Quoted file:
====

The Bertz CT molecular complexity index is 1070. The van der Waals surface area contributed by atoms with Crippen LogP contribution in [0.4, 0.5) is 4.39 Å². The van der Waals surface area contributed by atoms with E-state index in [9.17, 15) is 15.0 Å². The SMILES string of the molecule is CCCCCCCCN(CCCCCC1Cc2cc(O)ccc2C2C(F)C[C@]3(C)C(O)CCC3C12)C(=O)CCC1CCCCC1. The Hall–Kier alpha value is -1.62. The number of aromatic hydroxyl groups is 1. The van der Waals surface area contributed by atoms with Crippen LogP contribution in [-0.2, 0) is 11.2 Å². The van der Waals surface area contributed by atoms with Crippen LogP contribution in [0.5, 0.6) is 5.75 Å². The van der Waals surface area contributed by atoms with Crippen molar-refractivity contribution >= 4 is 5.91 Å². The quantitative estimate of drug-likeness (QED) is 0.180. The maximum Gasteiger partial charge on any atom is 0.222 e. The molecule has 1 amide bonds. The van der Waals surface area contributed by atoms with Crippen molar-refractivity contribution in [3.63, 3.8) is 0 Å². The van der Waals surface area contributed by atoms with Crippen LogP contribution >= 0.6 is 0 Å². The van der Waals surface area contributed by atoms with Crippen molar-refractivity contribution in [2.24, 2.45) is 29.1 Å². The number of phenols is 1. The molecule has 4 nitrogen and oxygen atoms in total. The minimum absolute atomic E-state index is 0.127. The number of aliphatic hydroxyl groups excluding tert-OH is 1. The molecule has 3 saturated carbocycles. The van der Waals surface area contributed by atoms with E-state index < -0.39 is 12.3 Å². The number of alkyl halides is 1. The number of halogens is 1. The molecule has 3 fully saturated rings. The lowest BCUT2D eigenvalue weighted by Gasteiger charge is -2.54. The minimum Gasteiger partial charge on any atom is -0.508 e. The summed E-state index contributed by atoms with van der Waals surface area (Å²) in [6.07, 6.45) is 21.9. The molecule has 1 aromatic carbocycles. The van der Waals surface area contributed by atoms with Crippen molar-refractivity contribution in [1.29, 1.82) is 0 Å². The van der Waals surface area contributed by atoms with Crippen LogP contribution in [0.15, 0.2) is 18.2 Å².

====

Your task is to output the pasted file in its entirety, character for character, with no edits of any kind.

The Bertz CT molecular complexity index is 1070. The van der Waals surface area contributed by atoms with Crippen LogP contribution in [0.4, 0.5) is 4.39 Å². The van der Waals surface area contributed by atoms with E-state index in [9.17, 15) is 15.0 Å². The SMILES string of the molecule is CCCCCCCCN(CCCCCC1Cc2cc(O)ccc2C2C(F)C[C@]3(C)C(O)CCC3C12)C(=O)CCC1CCCCC1. The Hall–Kier alpha value is -1.62. The number of aromatic hydroxyl groups is 1. The van der Waals surface area contributed by atoms with Crippen LogP contribution in [-0.2, 0) is 11.2 Å². The van der Waals surface area contributed by atoms with Crippen LogP contribution in [0.5, 0.6) is 5.75 Å². The van der Waals surface area contributed by atoms with Crippen molar-refractivity contribution >= 4 is 5.91 Å². The quantitative estimate of drug-likeness (QED) is 0.180. The maximum Gasteiger partial charge on any atom is 0.222 e. The molecule has 1 amide bonds. The van der Waals surface area contributed by atoms with Crippen molar-refractivity contribution in [3.63, 3.8) is 0 Å². The van der Waals surface area contributed by atoms with Crippen LogP contribution >= 0.6 is 0 Å². The van der Waals surface area contributed by atoms with Crippen molar-refractivity contribution in [2.24, 2.45) is 29.1 Å². The number of phenols is 1. The molecule has 4 nitrogen and oxygen atoms in total. The minimum absolute atomic E-state index is 0.127. The number of aliphatic hydroxyl groups excluding tert-OH is 1. The molecule has 3 saturated carbocycles. The van der Waals surface area contributed by atoms with E-state index < -0.39 is 12.3 Å². The number of alkyl halides is 1. The number of halogens is 1. The molecule has 3 fully saturated rings. The lowest BCUT2D eigenvalue weighted by Gasteiger charge is -2.54. The minimum Gasteiger partial charge on any atom is -0.508 e. The summed E-state index contributed by atoms with van der Waals surface area (Å²) in [6.07, 6.45) is 21.9. The molecule has 1 aromatic carbocycles. The van der Waals surface area contributed by atoms with Crippen molar-refractivity contribution in [1.29, 1.82) is 0 Å². The van der Waals surface area contributed by atoms with Crippen LogP contribution in [0.15, 0.2) is 18.2 Å².